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Psyche and Hester, or Apotheosis and Epitome: Natural Grace, la Sagésse Naturale

Anthony Splendora, Independent Scholar, Pennsylvania, USA

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Human interpretation fails, for a turbulent life-situation has arisen that refuses to fit any of the traditional meanings assigned to it. It is a moment of collapse. We sink into a final depth — Apuleius calls it “a kind of voluntary death.” . . . This is the archetype of meaning, just as the anima is the archetype of life itself.

Carl Jung, Archetypes of the Collective Unconscious (1934), p. 66

. . . if it is true that man is capable of everything horrible, it is also true that the horrible always engenders counterforces and that in most epochs of atrocious occurrences the great vital forces of the human soul reveal themselves: love and sacrifice, heroism in the service of conviction, and the ceaseless search for possibilities of a purer existence.

Erich Auerbach, Mimesis (1946), p. 59

Somewhere, if not in the New England of his time, Hawthorne unearthed the image of a goddess supreme in beauty and power.

Mark Van Doren, Nathaniel Hawthorne (1949), p. 154

Overview: Striking Isomorphism

A literary creation of profound cultural significance, the courageous and attractive, healthily libidinous young woman of whom I write is rhetorical to a time and artistic milieu earlier than her author’s and much earlier than ours. Projected novelistically in a tale of waywardness, epic but sublimated love, suffering, exemplary penance, fortitude and triumph, she appears at the end of one epoch and the beginning of another. She is referred to internally as a “destined prophetess” – externally as the “emergent divinity” of that latter, dawning era, and her forbidden love affair with a divine, fair-haired boy of the conservative, male-dominated religious establishment, her engagement in quite specific disobedience to its strictures, has echoes of other famously fallen, transitional women of incalculable cultural-historical sentence. Punishment for the complications arising from her transgression, a hieros gamos, is forthcoming, as it is to those other notorious females, but her godly, complicit lover suffers a grievous wound as well. Imbued by Nature, however, with the earthy, miraculous virtues and resilience of organically natural grace, she endures her initiatory ordeal and eventually prevails. Moreover, her recognition as harbinger of the forthcoming awareness, and her adherence to its mandate, elevate her to fulfillment of her own prophecy: hers is an ascension that heralds the decline and final collapse of the consecrated establishment that sanctioned her. In being doubly mythologized – for ideologically-defined immorality before her ascension and in universal sanctification after, her experience also carries allegorical implications specific to the troubled time of her authorial creation. In addition, her secretive liaison with divinity results in the production of a famous and aptly-named child, a projective symbol of life and fulfillment transcending that superannuating ideology.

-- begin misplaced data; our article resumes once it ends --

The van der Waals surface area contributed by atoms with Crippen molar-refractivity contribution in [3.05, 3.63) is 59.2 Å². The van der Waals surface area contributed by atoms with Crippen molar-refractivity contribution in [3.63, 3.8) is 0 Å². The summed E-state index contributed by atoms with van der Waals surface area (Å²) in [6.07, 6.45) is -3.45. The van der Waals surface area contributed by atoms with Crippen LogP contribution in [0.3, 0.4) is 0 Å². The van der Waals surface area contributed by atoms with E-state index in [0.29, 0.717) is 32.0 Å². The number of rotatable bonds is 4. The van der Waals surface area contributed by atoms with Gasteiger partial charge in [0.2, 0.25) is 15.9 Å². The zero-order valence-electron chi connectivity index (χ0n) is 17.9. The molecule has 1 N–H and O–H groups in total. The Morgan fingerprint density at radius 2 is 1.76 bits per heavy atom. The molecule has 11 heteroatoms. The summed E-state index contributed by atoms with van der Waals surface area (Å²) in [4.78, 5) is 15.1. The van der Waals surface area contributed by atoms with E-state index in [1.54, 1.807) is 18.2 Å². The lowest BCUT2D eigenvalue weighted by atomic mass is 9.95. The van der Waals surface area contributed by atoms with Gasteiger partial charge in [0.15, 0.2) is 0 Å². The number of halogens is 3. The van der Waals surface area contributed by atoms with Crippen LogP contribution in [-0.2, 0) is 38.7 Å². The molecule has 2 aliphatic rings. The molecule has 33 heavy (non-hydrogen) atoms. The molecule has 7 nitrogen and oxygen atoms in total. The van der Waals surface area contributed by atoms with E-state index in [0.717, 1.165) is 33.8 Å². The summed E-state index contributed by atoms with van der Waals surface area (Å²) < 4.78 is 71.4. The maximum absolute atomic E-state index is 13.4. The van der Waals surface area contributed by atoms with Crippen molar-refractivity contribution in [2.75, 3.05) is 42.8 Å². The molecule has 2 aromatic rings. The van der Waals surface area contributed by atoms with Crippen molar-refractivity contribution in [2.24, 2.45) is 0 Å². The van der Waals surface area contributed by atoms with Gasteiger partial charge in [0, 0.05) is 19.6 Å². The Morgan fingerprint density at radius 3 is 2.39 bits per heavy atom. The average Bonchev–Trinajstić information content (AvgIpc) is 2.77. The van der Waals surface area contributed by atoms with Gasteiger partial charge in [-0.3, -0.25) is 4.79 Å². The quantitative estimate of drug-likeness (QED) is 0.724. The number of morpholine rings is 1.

Stillness of star-less nights: Afghan Women’s Poetry of Exile

Rumpa Das, Maheshtala College, South 24 Parganas, India

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 Abstract

Contemporary English poetry by Afghan women presents a remarkable reading experience. Critical explorations, at ease with post-colonial conditions, minority solitude and feminist readings, have largely remained inimical to the unique, yet chequered history that women poets such as Zohra Saed, Sahar Muradi, Sara Hakeem, Fatana Jahangir Ahrary, Fevziye Rahzigar Barlas and Donia Gobar document in their works. Most of them write in their native Dari and Pushtun languages as well as in English and often their English compositions have smatterings of their native tongues. Even though individual experiences differ, these women delve into the collective memory of oppression, pain and unrest to give vent to their feelings, and seek to reach out towards a sorority of shared angst. This paper seeks to explore the complex cultural contexts which have given birth to Afghan women’s poetry in exile.